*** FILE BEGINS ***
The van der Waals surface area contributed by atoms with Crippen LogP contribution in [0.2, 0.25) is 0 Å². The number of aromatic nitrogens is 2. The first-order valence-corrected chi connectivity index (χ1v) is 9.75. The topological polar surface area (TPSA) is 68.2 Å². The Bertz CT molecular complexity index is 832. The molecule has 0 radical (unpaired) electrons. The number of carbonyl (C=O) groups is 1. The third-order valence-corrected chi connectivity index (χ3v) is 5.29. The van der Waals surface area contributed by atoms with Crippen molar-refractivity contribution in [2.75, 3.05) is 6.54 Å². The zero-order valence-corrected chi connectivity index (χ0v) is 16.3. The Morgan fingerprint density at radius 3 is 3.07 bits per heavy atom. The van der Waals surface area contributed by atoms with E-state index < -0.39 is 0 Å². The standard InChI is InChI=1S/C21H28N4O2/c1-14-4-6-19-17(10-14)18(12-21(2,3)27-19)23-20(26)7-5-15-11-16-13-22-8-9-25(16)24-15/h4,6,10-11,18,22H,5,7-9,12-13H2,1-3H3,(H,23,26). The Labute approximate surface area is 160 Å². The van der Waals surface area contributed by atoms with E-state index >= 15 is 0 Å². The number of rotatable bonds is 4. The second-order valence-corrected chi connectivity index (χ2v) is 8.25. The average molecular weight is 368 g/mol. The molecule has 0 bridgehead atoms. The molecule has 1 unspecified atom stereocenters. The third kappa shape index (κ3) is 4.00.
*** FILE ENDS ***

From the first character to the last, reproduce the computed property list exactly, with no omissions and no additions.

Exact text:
The van der Waals surface area contributed by atoms with Crippen LogP contribution in [0.2, 0.25) is 0 Å². The number of aromatic nitrogens is 2. The first-order valence-corrected chi connectivity index (χ1v) is 9.75. The topological polar surface area (TPSA) is 68.2 Å². The Bertz CT molecular complexity index is 832. The molecule has 0 radical (unpaired) electrons. The number of carbonyl (C=O) groups is 1. The third-order valence-corrected chi connectivity index (χ3v) is 5.29. The van der Waals surface area contributed by atoms with Crippen molar-refractivity contribution in [2.75, 3.05) is 6.54 Å². The zero-order valence-corrected chi connectivity index (χ0v) is 16.3. The Morgan fingerprint density at radius 3 is 3.07 bits per heavy atom. The van der Waals surface area contributed by atoms with E-state index < -0.39 is 0 Å². The standard InChI is InChI=1S/C21H28N4O2/c1-14-4-6-19-17(10-14)18(12-21(2,3)27-19)23-20(26)7-5-15-11-16-13-22-8-9-25(16)24-15/h4,6,10-11,18,22H,5,7-9,12-13H2,1-3H3,(H,23,26). The Labute approximate surface area is 160 Å². The van der Waals surface area contributed by atoms with E-state index >= 15 is 0 Å². The number of rotatable bonds is 4. The second-order valence-corrected chi connectivity index (χ2v) is 8.25. The average molecular weight is 368 g/mol. The molecule has 0 bridgehead atoms. The molecule has 1 unspecified atom stereocenters. The third kappa shape index (κ3) is 4.00.